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Home of

Maine’s largest direct mail community publication company serving over 200,000 homes and “It’s All Good” News!

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Direct-Mailed to the Residents of Waterville, Winslow, Hinkley and Shawmut

Volume 10, Issue 23 - January 22, 2016

A Maine Owned Company

Turner Publishing Inc., PO Box 214, Turner, ME 04282 • 207-225-2076 • Fax: 207-225-5333 • E-Mail: •

KVCAP Celebrates

Waterville Winter Carnival Waterville’s popular Winter Carnival is slated for Saturday, January 30 at the Quarry Road Recreation Area. The annual family-friendly event will be held from 11am until 2pm at the area located off North Street in Waterville. Admission to the event is free while donations for dog sled rides, food, and general support for the area’s trails and programs are gratefully accepted. Planned activities include ski, snowshoe, and walking tours of the trails, ski instruction, winter biking, snowshoeing, sledding and dog sled rides. The groomed Quarry Road trail system offers trails for all levels and equipment for children and adults will be available. Families can also

enjoy exploring the everpopular “Amazing Tree Maze” and WinterKids story walk. Trailside food and hot beverages will be available and 92 Moose will broadcast live from the event. Attendees are encouraged to visit the Welcome Center Yurt where Friends of Quarry Road volunteers will be on-hand to talk about snowmaking, the ski pass system, and future plans for the area. Adults and children of all ages and abilities are welcome. Due to the expected large crowd, it i s requested that dogs stay at home for the event. Free transportation to the event from stops around the city is in the works with details to be


announced at a later date. Winter Carnival is hosted by Waterville Parks & Recreation in collaboration with Friends of Quarry Road and Central Maine Ski Club. Kennebec Federal Savings Bank is this year’s major event sponsor. Central Maine Motors, Inland Hospital, Kennebec Messalonskee

Trails, MaineGeneral Health, The Red Barn and many other local businesses and organizations provide sponsorship support and dozens of volunteers for this community event. For more information or to volunteer, visit, call 680-4744, or email

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The Kennebec Valley Community Action Program (KVCAP), a nonprofit Community Action agency, has been selected as a beneficiary of the Hannaford Helps Reusable Bag Program for the month of January. This exciting program has been designed to create revenue streams for deserving local nonprofits like KVCAP. For every blue Hannaford Helps Reusable Bag purchased at the Waterville KMD Hannaford, KV-

CAP will receive a $1 donation in order to help fulfill its mission of helping low-income people become financially and socially self-sufficient. The bags retail for $2.29. Learn more about KVCAP by calling 1-800542-8227 or visiting For more information on the Hannaford Helps Reusable Bag Program, visit hannaford. or n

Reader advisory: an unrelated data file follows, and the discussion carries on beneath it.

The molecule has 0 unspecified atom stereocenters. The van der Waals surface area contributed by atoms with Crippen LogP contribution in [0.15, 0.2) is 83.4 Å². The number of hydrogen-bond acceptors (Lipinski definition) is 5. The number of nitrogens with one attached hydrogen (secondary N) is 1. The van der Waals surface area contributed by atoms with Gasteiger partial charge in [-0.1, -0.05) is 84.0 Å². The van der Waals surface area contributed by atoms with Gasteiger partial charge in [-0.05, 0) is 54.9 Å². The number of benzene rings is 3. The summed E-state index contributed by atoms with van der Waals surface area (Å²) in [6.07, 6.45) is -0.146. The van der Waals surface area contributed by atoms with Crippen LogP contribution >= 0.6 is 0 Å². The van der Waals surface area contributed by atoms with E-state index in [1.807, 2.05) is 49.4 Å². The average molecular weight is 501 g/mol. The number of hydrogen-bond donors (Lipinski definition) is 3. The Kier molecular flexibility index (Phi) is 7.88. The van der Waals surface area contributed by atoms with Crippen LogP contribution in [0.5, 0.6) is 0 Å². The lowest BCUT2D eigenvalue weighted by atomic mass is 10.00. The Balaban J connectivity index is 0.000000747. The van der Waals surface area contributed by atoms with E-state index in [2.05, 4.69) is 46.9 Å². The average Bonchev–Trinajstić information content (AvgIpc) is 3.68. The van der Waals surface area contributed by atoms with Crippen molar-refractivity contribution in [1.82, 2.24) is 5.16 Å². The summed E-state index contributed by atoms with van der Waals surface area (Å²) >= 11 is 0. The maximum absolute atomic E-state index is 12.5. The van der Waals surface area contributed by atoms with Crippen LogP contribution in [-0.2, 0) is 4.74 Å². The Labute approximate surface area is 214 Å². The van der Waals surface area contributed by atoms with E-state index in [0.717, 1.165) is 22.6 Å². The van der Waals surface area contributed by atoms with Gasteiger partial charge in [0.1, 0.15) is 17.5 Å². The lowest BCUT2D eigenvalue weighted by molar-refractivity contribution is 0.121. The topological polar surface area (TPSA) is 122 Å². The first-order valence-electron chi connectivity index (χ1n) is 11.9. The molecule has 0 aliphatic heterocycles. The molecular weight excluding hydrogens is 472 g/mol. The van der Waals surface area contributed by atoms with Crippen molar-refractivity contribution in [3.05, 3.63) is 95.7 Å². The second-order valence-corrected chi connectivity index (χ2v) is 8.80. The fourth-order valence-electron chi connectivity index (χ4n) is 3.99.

Food Addicts in Recovery Meetings are held weekly in the following places and at the following times; in Augusta at the Prince of Peace Church, 209 Eastern Avenue, Tuesday evenings at 6:30,and Thursday afternoons at 1:00, for information about the Tuesday meetings, call Joe P. 623-1924, or Lila F. 4658249, for information about

the Thursday meetings call Joan P. 622-9635 or Roxie C. 612-6120 in Waterville, the meetings are on Friday evenings at 6:30 and are held at the homeless shelter (conference room) 19 Colby St. for information call Marie D. 8722612 or Lila F. 465-8249 All meetings last and hour and a half. n

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Page 2

The Two Cent Times

January 22, 2016

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Things we want you to know: Shared Connect Plan and Customer Service Agreement with a 2-yr. initial term (subject to a pro-rated $150 early termination fee for feature phones, modems and hotspot devices and a $350 early termination fee for smartphones and tablets) or Retail Installment Contract for installment pricing required. Credit approval also required. Up to $40 Device Activation Fee applies. A Regulatory Cost Recovery Fee (currently $1.82) applies; this is not a tax or gvmt. required charge. Additional fees, taxes, terms, conditions and coverage areas apply and may vary by plan, service and phone. $300 Switcher Incentive: Requires port-in, purchase of a new Smartphone with Retail Installment Contract and Device Protection+, and trade-in of an active Smartphone on former carrier’s plan. Limit one per line. Traded-in Smartphone must be in fully functional, working condition without any liquid damage or broken components, including, but not limited to, a cracked display or housing. Smartphone must power on and cannot be pin locked. For in-store transactions: $150 Promotional Card given at point of sale. Additional $150 Promotional Card will be mailed to customer within 6–8 weeks. Promotional Cards issued by MetaBank,® Member FDIC, pursuant to a license from Visa U.S.A. Inc. Valid only for purchases at U.S. Cellular stores and For on-line and telesales transactions see for redemption details. Device Protection+: Enrollment in Device Protection+ required. The monthly charge for Device Protection+ is $8.99 for Smartphones. A deductible per approved claim applies. You may cancel Device Protection+ anytime. Federal Warranty Service Corporation is the Provider of the Device Protection+ ESC benefits, except in CA and OK. Limitations and exclusions apply. For complete details, see an associate for a Device Protection+ brochure. Kansas Customers: In areas in which U.S. Cellular receives support from the Federal Universal Service Fund, all reasonable requests for service must be met. Unresolved questions concerning services availability can be directed to the Kansas Corporation Commission Office of Public Affairs and Consumer Protection at 1-800-662-0027. Offers valid at participating locations only and cannot be combined. See store or for details. Limited-time offer. Trademarks and trade names are the property of their respective owners. ©2016 U.S. CellularP1A_6GBData_Print_11_62x16